What is metastatic breast cancer?

Metastatic breast cancer, also known as secondary breast cancer, advanced breast cancer or stage 4 breast cancer, occurs when the tumour spreads beyond the primary site of the breast.
Breast cancer originates in the breast, and can be treated with surgery, radiation, chemotherapy and targeted treatments to eliminate cancer cells from the body.

Metastistic_infographic

However, sometimes not every cancer cell is eradicated. They may also survive treatment or escape into the blood stream before treatment starts. It only takes a single cancer cell in the body for it to grow into a tumour and spread to other parts of the body.
When breast cancer spreads to other parts of the body, typically the brain, bones, liver and lungs, it is still considered breast cancer as the tumour is genetically the same as the originating tumour in the breast.

 

Who is at risk of metastatic breast cancer?

Many women diagnosed with secondary breast cancer have already been diagnosed and successfully treated for breast cancer, but for others being diagnosed with metastatic breast cancer may be the first time they’ve known about it.

In developed countries like Australia, around 20-30% of women who have been diagnosed with early stage breast cancer will go on to develop metastatic breast cancer.^ This can sometimes occur more than 10-15 years after the original diagnosis.^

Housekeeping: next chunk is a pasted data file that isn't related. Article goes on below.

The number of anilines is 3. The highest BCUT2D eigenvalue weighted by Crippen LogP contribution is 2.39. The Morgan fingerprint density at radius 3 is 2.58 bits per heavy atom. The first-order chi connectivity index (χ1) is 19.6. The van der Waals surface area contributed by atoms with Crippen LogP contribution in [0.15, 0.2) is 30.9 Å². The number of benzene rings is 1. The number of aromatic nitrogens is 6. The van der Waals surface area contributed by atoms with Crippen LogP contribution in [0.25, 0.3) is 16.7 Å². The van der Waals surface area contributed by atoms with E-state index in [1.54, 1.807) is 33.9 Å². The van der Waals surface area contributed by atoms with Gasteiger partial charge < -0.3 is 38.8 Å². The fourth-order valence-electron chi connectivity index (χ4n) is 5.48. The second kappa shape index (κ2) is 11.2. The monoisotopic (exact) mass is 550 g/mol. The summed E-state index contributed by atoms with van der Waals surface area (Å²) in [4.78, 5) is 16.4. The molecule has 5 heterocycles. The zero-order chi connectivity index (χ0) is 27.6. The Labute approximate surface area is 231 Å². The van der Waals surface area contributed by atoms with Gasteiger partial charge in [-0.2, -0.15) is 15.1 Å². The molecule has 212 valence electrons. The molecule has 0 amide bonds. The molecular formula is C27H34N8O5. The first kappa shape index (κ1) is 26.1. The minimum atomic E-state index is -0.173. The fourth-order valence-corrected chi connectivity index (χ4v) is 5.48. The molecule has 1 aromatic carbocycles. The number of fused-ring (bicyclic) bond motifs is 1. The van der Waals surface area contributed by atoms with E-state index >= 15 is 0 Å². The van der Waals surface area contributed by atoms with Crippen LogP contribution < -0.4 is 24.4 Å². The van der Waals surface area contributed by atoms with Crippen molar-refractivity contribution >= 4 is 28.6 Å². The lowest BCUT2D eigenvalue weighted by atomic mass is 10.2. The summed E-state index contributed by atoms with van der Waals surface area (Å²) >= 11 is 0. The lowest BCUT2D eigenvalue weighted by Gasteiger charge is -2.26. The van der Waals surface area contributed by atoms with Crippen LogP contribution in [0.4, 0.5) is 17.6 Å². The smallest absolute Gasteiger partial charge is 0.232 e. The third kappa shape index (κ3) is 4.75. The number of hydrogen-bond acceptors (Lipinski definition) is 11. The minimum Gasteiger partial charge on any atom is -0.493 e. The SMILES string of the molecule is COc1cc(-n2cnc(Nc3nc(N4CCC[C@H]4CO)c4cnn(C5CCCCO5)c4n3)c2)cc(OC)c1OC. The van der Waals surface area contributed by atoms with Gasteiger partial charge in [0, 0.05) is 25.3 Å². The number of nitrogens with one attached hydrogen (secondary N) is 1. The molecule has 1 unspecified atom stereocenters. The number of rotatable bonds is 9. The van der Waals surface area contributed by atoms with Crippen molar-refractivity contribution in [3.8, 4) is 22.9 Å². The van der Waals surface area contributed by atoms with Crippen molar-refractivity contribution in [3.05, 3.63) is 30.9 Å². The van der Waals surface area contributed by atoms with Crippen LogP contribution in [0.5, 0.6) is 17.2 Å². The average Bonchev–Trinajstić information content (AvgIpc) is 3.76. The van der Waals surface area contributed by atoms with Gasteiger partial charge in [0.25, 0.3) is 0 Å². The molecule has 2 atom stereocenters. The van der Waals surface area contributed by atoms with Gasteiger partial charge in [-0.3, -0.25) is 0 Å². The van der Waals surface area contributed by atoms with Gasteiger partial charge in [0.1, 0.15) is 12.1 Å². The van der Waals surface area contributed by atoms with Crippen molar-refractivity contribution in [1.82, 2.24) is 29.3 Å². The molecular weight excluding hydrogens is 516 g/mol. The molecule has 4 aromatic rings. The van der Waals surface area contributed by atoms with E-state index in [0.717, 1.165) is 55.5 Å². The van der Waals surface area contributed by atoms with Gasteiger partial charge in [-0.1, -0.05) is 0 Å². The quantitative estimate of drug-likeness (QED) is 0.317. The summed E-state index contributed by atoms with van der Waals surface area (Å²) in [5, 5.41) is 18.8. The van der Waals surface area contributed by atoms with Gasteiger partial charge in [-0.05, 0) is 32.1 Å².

The survival rate of women that have metastatic breast cancer at first diagnosis is alarmingly low, with only 1  in 4 women still alive 5 years after diagnosis.^

How is research helping?

The National Breast cancer Foundation invests in breast cancer research – in 2017 50% of funded research projects focused on metastatic breast cancer thanks to the generosity of the Australian public. Each research project has the potential to bring us closer to zero deaths from breast cancer by 2030.

Metastistic_infographic

 

Symptoms of metastatic breast cancer 

Breast cancer can reappear in different parts of the body, affecting different organs. Every woman’s experience of metastatic breast cancer is different and symptoms will depend on where the tumour is located and could develop over weeks or months.

Treatment for metastatic breast cancer 

Thanks to research treatments for metastatic breast cancer have progressed, however, they are not effective for all women with this stage of the disease. Most current treatments are intended to control and growth and spread of the cancer and prolong life.

^Global Status of Advanced / Metastatic Breast Cancer, 2005-2015 Decade Report, March 2016